Non-Surgical Root Canal
What Is A Root Canal?
A root canal is one of the most common dental procedures performed, well over 14 million every year. This simple treatment can save your natural teeth and prevent the need of dental implants or bridges.
At the center of your tooth is pulp. Pulp is a collection of blood vessels that helps to build the surrounding tooth. Infection of the pulp can be caused by trauma to the tooth, deep decay, cracks and chips, or repeated dental procedures. Symptoms of the infection can be identified as visible injury or swelling of the tooth, sensitivity to temperature or pain in the tooth and gums.
How Is A Root Canal Performed?
If you experience any of these symptoms, your dentist will most likely recommend non-surgical treatment to eliminate the diseased pulp. This injured pulp is removed and the root canal system is thoroughly cleaned and sealed. This therapy usually involves local anesthesia and may be completed in one or more visits depending on the treatment required. Success for this type of treatment occurs in about 90% of cases. If your tooth is not amenable to endodontic treatment or the chance of success is unfavorable, you will be informed at the time of consultation or when a complication becomes evident during or after treatment. We use local anesthesia to eliminate discomfort. In addition, we will provide nitrous oxide analgesia if indicated. You will be able to drive home after your treatment, and you probably will be comfortable returning to your normal routine.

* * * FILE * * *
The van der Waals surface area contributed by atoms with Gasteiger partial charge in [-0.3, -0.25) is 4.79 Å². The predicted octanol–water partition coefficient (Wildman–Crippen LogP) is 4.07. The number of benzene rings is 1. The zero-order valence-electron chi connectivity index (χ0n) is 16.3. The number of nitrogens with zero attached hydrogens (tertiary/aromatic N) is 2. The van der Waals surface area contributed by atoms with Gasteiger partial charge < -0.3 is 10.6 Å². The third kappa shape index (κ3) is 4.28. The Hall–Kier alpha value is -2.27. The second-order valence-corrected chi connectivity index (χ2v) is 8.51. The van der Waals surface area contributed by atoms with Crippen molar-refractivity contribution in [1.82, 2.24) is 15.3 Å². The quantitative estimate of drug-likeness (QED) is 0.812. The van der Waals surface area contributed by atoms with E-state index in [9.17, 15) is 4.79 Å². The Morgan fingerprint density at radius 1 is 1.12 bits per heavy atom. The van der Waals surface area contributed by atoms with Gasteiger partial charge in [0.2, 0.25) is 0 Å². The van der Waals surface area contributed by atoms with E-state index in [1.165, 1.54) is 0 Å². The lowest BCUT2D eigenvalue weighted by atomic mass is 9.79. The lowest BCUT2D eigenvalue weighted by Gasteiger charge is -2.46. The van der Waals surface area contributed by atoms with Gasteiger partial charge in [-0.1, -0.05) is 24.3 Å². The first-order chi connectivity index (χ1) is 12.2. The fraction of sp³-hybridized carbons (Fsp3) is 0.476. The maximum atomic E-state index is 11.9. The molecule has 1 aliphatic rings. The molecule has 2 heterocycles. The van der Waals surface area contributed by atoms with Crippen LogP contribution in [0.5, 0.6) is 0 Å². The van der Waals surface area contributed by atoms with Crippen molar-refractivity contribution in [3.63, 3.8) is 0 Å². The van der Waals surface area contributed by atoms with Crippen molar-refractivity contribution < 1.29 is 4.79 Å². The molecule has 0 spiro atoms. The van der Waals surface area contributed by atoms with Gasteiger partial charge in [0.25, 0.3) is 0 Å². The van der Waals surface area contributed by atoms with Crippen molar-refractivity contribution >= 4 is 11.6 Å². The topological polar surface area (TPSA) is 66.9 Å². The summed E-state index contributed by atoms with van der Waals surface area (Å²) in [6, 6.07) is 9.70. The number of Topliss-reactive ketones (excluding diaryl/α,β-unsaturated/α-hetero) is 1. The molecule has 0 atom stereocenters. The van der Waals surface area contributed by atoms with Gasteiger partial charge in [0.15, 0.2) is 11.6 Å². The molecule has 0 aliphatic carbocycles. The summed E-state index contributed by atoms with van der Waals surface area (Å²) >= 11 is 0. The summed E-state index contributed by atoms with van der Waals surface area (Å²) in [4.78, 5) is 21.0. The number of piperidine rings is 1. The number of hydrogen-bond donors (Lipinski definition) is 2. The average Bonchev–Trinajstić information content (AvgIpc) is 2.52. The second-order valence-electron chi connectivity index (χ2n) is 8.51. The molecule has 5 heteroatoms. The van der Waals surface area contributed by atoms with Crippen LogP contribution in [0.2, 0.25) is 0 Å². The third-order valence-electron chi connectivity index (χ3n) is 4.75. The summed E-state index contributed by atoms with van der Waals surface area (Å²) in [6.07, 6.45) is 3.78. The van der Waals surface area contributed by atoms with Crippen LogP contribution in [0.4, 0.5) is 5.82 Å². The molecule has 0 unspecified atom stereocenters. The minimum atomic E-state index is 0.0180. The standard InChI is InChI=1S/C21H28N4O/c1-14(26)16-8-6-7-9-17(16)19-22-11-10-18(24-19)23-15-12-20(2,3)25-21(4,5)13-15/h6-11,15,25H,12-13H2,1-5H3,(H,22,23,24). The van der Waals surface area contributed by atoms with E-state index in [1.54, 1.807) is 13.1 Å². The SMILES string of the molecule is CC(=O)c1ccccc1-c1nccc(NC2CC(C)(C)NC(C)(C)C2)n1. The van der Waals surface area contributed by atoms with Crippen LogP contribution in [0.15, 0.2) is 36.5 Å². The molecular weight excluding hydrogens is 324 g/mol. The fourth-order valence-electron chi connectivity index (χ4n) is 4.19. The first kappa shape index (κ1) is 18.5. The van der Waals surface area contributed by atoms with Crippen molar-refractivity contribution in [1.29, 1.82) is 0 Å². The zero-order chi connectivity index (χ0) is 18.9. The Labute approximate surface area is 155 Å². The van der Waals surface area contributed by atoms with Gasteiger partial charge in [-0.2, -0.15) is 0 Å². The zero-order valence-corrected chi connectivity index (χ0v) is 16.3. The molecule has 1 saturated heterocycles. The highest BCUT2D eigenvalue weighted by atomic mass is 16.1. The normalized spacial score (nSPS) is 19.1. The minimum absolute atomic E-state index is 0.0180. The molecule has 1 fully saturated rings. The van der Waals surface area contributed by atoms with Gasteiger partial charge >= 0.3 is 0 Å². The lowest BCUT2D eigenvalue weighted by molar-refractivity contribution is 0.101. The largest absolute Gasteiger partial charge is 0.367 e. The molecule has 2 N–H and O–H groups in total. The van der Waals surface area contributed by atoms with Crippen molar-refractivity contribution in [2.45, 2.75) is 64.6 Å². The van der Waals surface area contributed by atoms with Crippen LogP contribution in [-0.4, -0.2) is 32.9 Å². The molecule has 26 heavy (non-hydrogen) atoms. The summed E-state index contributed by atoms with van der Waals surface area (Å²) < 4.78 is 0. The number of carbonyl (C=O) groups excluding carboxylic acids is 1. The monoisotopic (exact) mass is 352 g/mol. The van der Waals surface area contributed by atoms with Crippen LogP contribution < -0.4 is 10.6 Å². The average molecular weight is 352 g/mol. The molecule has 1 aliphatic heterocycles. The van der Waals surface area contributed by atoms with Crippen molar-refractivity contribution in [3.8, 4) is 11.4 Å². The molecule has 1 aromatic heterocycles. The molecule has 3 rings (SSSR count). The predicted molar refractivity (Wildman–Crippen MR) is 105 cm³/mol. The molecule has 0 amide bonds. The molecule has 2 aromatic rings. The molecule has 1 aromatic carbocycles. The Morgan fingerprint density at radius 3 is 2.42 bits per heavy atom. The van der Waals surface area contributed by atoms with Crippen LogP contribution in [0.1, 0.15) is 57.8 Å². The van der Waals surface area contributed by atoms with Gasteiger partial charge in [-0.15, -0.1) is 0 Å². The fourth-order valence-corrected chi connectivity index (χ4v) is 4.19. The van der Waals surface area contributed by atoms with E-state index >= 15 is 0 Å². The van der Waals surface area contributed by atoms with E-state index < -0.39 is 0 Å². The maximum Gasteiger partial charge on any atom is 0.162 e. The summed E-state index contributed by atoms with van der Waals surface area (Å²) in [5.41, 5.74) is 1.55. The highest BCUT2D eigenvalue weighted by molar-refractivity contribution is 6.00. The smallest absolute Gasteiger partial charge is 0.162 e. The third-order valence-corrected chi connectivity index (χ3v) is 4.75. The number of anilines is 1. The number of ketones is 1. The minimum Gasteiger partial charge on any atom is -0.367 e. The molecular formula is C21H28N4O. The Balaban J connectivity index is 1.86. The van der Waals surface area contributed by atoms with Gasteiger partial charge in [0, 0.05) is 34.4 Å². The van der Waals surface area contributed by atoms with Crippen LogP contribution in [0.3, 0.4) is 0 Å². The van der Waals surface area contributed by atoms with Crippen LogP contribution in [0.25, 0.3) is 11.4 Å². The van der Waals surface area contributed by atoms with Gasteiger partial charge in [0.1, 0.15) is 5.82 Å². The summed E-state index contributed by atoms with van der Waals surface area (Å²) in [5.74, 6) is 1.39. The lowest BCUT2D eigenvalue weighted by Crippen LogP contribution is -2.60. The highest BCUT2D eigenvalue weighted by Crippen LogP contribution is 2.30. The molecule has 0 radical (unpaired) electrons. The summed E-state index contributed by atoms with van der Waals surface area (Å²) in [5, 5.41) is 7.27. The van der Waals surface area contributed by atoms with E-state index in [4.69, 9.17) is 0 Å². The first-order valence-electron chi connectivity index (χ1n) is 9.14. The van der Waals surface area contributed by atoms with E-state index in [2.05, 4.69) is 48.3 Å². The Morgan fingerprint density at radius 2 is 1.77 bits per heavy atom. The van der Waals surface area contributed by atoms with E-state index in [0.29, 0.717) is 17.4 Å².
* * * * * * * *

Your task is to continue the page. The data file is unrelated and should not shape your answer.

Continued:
This tooth was root canal treated and will be crowned at a later date. It presently has a temporary in it on this x-ray
What Happens After Treatment?
After the root canal is successfully completed, Dr. Torrey will place a crown on the tooth . He likes to wait at least two weeks before doing this to ensure the tooth is healing and no longer sore. Occasionally with front upper and lower teeth, a crown is not always needed. That is a clinical decision that Dr. Torrey and you can discuss. Often it is necessary for an endodontically treated tooth to have a ceramic or metal post placed into the canal to aid in holding the crown in place. This is called a post and core build-up. It does not strengthen the tooth, but makes it more difficult for the crown to be dislodged.